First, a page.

SB2 allows the State to confiscate “any motor vehicle operated by a person who commits a third or subsequent offense of fleeing or attempting to elude a police officer”. Note that this does not have an exception for cars not belonging to the driver in question, and even if it did it would still be in violation of the property rights of the owner.
SB4 codifies into law that if a person files a restraining order due to harassment, workplace violence, domestic violence, stalking, or elder abuse and requests to be notified that it has been served, said notification is to happen with 24 hours of the order being served by either telephone or ‘electronic means’, providing that the person requesting notification has also provided a telephone number or email address. This wouldn’t have done much good in one case we recently had in Albany where a woman was murdered within 6 hours of her ex-boyfriend being served with a restraining order, but it is a step in the right direction and is quite possibly the best that can be realistically hoped for or expected.
SB5 would force everyone riding in a pickup truck to wear a seatbelt. Current law allows adults to ride in the back of a pickup without one. Personally, summer evenings spent riding around in the back of my dad’s pickup were some of my fondest childhood memories. In addition to my own nostalgia, this is yet another government intrusion into personal liberty. It is NOT government’s job to protect you from your own stupid and/or crazy decisions.
SB6 would disallow the DMV from suspending restricted licenses for 6 months upon violation of the restriction and would instead force the defendent to pay a civil fine ranging from not more than $100 for the first offense out to not more than $500 for the third and subsequent offenses. Yes, there is the ‘public safety’ argument as to why the license should be suspended. My point there is that do you honestly expect these people aren’t driving on suspended licenses? I would say that the more honest and law abiding probably are not, but that situations can make people desperate and if it is a choice between driving on a suspended license and MAYBE getting caught vs not driving to work and therefore losing your job, most people are going to choose to keep their jobs.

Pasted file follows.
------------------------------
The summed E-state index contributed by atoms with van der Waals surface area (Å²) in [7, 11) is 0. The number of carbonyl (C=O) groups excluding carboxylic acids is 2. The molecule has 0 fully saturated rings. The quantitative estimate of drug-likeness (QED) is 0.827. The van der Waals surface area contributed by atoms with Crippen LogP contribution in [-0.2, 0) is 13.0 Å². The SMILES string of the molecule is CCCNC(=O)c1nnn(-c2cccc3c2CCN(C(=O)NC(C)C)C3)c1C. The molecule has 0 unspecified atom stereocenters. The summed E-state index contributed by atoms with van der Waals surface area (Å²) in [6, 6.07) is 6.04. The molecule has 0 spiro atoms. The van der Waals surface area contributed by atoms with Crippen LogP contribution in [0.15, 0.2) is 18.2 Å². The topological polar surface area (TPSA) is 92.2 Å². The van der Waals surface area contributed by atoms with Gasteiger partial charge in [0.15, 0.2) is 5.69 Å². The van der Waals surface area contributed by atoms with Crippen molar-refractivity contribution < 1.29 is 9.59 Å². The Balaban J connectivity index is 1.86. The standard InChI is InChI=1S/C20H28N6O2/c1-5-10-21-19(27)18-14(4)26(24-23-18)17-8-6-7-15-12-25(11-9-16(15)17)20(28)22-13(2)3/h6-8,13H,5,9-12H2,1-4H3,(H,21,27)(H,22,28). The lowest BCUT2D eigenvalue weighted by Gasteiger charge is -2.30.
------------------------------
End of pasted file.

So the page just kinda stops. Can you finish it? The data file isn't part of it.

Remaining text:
SB7 is known as the ‘Truth in Testimony Act’ and basically says that you can be made to swear to tell the truth when testifying in the General Assembly. While it does bring in the penalty of perjury, the false statement must concern a ‘material fact’ in order to face prosecution. It also exempts those whose testimony is classified as privileged under the GA Constitution’s Article III, Section IV, Paragraph IX. Which, upon looking at said Constitution, turns out to be only the members of the General Assembly. While I was leaning towards being FOR SB7, I OPPOSE it due to the exception.
SB8 allows students in K-12 to carry ‘auto-injectable epinephrine’ – aka EpiPens. To me, this makes sense, particularly on larger campuses or campuses – such as the 9th grade campus my wife works at – that share a school nurse with another campus. It still has to be prescribed, and it has to be accompanied by a parent note basically releasing the school from any liability. Both the doctor and parent notes have to be refiled every school year as well any time a change is made to the prescription. If a student uses it in an unprescribed manner, he/she is still subject to disciplinary procedures. I see nothing wrong with this bill.
SB9 would repeal the provision that a concealed handgun be kept in a holster. Since I am against any measure limiting how, when, or where law abiding citizens carry weapons, is there any wonder I support this measure? Note that Lt. Governor Cagle has indicated that there will be no action on this bill in this term, and that gun supporters should ‘be happy’ with the freedoms we finally won back in the last legislative term.
SB12 goes in the opposite direction of SB9 in that it prohibits the sale, manufacture, or possession of ammunition that does not have a uniquely identifiable code etched into it. Honestly, my personal weapon of choice is the Taser C2. This particular weapon already has this feature built in to it – even going so far as to notify Taser Inc when the weapon is fired. But that is my personal preference, and I do not believe the State has the right to track ammunition for any reason.
SB13 basically makes it much easier for a person convicted of a serious violent felony to receive life imprisonment without parole rather than either death or life imprisonment. It also clarifies that life without parole means just that: if you get sentenced to life without parole, the only way you will get out of prison before you die is if an appellate court reverses the trial court’s decision. There are also several notation changes, specifically changing every occurrence of ‘defendant’ to ‘accused’. I’ll have to rely on my lawyer friends to know if there is an actual distinction there, though there really isn’t to my (not legally trained) mind. Because it gives the judge much more leniency in offering a harsh sentence but not condemning the convicted to death, I support this measure.
SB14 disallows anyone on the national or state sex offender registry from serving on a local board of education. This bill was recently discussed over at Peach Pundit, but I oppose it because of the lack of distinction – in GA and several other states at least – between generic sex offenders (who in most cases simply made a single idiotic decision) and sexual predators (who will likely strike again).
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